Canada's Hub for International Affairs

Will Germany Kill Europe?

| July 29, 2011
Germany's Chancellor Merkel speaks during a news conference at the European Council building at the end of an euro zone leaders crisis summit in Brussels

Since the death of Trudeau’s “Third Option” (a proposal to reduce Canada’s trade dependence on the United States and increase Canadian trade with Europe), Canadians have paid scant attention to Europe. But with the European Union facing an existential crisis, Canadians would gain from heeding events taking place across the Atlantic.

As The Globe and Mail’s Brian Milner tells the CIC, “the global financial system and global markets are at least as closely intertwined today as they were in 2008,” when Lehman’s collapse triggered a global financial crisis. Were the euro to founder, the effects on Canada could be greater than they were three years ago.

The outcome of the crisis in Europe will largely depend, as economic historian Niall Ferguson has argued, on the German voter. The European Council on Foreign Relations (ECFR) recently released a report titled, What does Germany Think about Europe?, which suggests that Germany is deeply divided about the ongoing crisis, with some blaming the “lack of stability culture” and others the flawed architecture of the single-currency system.

While some see Germany returning to an era of “Wilhelmine pomposity,” in its approach to Europe, others are perplexed by Germany’s isolationist stances on global issues, such as the military intervention in Libya.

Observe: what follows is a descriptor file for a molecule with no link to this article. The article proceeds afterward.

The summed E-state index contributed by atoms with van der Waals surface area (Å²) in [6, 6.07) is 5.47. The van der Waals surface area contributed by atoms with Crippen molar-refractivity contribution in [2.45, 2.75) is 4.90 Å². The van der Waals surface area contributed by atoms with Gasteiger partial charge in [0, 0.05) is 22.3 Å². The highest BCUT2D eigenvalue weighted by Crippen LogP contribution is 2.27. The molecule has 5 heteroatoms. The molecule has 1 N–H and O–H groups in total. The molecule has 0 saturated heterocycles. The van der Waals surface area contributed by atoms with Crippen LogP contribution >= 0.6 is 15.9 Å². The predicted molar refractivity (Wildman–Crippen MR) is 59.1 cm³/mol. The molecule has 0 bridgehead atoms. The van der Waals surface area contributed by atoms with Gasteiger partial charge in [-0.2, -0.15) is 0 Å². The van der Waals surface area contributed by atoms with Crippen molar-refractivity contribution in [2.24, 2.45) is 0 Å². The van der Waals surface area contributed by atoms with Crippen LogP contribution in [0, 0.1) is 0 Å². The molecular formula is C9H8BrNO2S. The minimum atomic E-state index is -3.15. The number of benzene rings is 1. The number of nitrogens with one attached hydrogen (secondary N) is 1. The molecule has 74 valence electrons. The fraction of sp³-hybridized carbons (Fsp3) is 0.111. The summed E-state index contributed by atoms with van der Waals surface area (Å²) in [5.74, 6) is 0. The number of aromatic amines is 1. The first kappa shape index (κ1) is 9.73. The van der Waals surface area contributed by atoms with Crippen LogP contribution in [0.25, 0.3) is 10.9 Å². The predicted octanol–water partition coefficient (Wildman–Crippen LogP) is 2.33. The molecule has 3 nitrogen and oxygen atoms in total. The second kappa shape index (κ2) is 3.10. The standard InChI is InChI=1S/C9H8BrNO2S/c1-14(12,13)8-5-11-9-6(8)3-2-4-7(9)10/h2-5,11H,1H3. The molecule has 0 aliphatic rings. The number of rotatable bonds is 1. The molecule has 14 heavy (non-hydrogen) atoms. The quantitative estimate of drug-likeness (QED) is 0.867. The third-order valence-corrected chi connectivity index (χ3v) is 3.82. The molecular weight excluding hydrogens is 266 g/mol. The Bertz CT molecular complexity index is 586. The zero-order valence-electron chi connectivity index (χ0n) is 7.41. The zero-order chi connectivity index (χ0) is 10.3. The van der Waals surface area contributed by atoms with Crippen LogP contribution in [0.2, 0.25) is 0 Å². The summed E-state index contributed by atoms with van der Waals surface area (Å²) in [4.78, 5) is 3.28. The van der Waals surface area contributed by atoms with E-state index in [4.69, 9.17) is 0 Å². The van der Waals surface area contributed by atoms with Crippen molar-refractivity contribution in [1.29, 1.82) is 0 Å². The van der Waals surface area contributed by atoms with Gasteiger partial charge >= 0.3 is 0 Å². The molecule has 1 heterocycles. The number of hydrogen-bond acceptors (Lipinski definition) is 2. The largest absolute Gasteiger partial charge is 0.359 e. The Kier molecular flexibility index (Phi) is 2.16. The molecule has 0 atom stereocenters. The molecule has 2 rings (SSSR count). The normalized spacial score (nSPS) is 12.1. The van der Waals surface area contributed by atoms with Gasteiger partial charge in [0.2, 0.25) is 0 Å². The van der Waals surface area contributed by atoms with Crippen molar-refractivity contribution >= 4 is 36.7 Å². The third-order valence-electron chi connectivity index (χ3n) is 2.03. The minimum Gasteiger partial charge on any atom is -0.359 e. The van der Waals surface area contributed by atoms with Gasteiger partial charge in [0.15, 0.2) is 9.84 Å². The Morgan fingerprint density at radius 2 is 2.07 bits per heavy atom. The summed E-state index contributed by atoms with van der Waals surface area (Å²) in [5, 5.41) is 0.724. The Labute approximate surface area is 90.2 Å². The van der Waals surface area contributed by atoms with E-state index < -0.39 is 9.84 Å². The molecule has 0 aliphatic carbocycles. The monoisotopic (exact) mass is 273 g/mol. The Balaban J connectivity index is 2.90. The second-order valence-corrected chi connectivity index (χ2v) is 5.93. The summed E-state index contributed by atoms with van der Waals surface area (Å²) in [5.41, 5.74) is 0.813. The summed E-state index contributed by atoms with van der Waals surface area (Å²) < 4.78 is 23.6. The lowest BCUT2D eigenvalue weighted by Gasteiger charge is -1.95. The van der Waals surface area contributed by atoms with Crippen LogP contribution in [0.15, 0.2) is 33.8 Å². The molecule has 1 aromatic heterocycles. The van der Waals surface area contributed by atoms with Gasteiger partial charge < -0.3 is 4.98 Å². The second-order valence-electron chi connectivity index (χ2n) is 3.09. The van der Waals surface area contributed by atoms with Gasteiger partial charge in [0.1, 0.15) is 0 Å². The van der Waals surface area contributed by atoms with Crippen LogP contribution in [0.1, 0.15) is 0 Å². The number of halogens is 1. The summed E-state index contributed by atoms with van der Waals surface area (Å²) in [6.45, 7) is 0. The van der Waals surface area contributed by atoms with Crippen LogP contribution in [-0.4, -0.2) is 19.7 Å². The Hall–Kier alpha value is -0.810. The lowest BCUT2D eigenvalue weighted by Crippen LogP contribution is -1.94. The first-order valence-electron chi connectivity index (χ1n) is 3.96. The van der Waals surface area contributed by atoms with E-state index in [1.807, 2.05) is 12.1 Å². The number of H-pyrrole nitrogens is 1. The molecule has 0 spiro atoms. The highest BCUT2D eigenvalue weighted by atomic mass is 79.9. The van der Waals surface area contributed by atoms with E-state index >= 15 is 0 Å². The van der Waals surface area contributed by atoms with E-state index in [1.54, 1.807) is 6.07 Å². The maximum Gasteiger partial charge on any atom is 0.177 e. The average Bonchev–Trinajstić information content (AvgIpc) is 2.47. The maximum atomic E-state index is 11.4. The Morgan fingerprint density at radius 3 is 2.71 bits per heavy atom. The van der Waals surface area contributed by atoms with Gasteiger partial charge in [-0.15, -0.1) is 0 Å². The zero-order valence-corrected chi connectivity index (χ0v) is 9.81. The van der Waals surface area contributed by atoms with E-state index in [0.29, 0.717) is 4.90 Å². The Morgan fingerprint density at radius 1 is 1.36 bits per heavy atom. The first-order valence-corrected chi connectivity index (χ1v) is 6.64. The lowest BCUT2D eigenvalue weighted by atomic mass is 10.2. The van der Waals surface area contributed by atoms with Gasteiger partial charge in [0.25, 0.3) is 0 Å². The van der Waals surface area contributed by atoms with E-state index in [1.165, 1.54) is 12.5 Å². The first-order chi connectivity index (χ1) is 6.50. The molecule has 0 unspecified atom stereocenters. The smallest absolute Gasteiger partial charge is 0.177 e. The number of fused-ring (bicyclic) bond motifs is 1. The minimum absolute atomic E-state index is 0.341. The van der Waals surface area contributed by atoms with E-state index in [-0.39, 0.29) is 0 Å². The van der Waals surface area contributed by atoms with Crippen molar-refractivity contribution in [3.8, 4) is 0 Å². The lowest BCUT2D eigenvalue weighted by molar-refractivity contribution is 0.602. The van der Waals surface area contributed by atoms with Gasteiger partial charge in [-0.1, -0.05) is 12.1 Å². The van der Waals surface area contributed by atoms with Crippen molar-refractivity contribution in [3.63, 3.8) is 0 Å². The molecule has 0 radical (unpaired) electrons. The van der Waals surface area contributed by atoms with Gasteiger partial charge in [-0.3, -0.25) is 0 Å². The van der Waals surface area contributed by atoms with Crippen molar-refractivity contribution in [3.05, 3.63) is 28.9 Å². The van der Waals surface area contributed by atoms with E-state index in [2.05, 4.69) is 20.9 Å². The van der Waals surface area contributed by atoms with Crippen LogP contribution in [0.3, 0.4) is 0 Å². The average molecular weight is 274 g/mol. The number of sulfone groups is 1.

The CIC interviews the ECFR’s Hans Kundnani, whose recent article in The Washington Quarterly attempted to reconcile the apparent contradiction between the harder edge of Germany’s pursuit of its national interest within Europe and its reluctance to project power internationally. Placing Germany’s current dilemma within a historical context, Kundnani, echoing Milner, suggests that Germany in fact benefits from a weak euro.

Answering the same set of questions as Milner, another Canadian, University of Toronto economist Lou Pauly, makes the case that German and French banks are so tied up in the euro crisis that they have “no breaking point.” As the 2008 crisis demonstrated, Europe will not allow any “too big to fail” institution to fail.

Will 2011 be like 2008, or will the German voter kill Europe?

Photo Courtesy Reuters.

  • James Elliott

    I think the German voter/taxpayer is enormously pragmatic and will weigh the costs (in increased taxes to pay for regular bail-outs of the less well disciplined countries) against the benefits (in increased German exports and general stability) when deciding whether to continue picking up the lion’s share of the costs.